Red Deer city council is calling for an independent third-party review of Alberta Health Services’ decision to consolidate ambulance dispatching — and an investigation into the increase in emergency service delays since the switch.
On Monday, city councillors unanimously approved a proposed resolution to be discussed by the Alberta Urban Municipalities Association at its 2021 conference.
The proposal calls for the Government of Alberta and the Minister of Health to hire an independent reviewer to look into the change in ambulance dispatching in the province. Red Deer city council is also calling on this third-party reviewer to investigate delays in dispatching and emergency response times, as well as the technical outages that have occurred.
“Many municipalities have experienced numerous errors and delays that affected emergency response times (that) would not have occurred under the integrated satellite model,” states the resolution that Red Deer city council hopes will receive AUMA support.
“It’s clear that AHS alone cannot meet the emergency dispatch demands for Alberta, thus putting lives at risk.”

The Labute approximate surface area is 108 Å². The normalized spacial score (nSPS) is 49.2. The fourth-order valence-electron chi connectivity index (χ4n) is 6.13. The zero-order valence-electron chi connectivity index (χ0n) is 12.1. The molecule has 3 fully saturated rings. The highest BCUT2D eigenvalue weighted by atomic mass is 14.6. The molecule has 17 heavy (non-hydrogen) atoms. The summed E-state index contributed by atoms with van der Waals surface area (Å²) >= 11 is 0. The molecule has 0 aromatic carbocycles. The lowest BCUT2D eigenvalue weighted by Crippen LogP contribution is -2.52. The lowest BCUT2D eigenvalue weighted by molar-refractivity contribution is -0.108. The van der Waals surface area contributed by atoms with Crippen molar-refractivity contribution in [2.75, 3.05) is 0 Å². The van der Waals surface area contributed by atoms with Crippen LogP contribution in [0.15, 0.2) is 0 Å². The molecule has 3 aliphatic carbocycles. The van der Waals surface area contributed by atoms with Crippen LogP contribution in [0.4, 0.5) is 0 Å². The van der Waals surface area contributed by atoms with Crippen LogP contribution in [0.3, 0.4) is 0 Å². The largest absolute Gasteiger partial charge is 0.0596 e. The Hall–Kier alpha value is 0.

On Jan. 12, emergency ambulance dispatch in the province was fully consolidated into the Alberta Health Services (AHS) provincial dispatch system. Previously, there were four integrated satellite centres, which were used to assist in providing this vital health service.
All local 911 calls are now being rerouted to centralized provincial dispatching centres that don’t have the staff capacity or geographic knowledge of the local area to respond as quickly, Red Deer Mayor Tara Veer and the mayors of Calgary, Lethbridge and the Regional Municipality of Wood Buffalo have repeatedly argued.
Since the move to a total provincial dispatch system, there have several cases of increased response times and technical errors that could have put Albertans’ lives at risk, Red Deer Fire Chief Ken McMullen has previously stated.
Council’s proposed resolution states that “the Alberta integrated satellite centres dispatch approach is proven to be an effective system in delivering prompt, efficient, and accurate emergency dispatch to the residents of Alberta.
“Past centralizations have degraded emergency response, but as this is the final consolidation, the real consequences have yet to be fully experienced by Albertans.”
Members of the AUMA will discuss this and other proposed resolutions at a conference in Edmonton in November. If the resolution is accepted by the membership, it will become an AUMA advocacy item.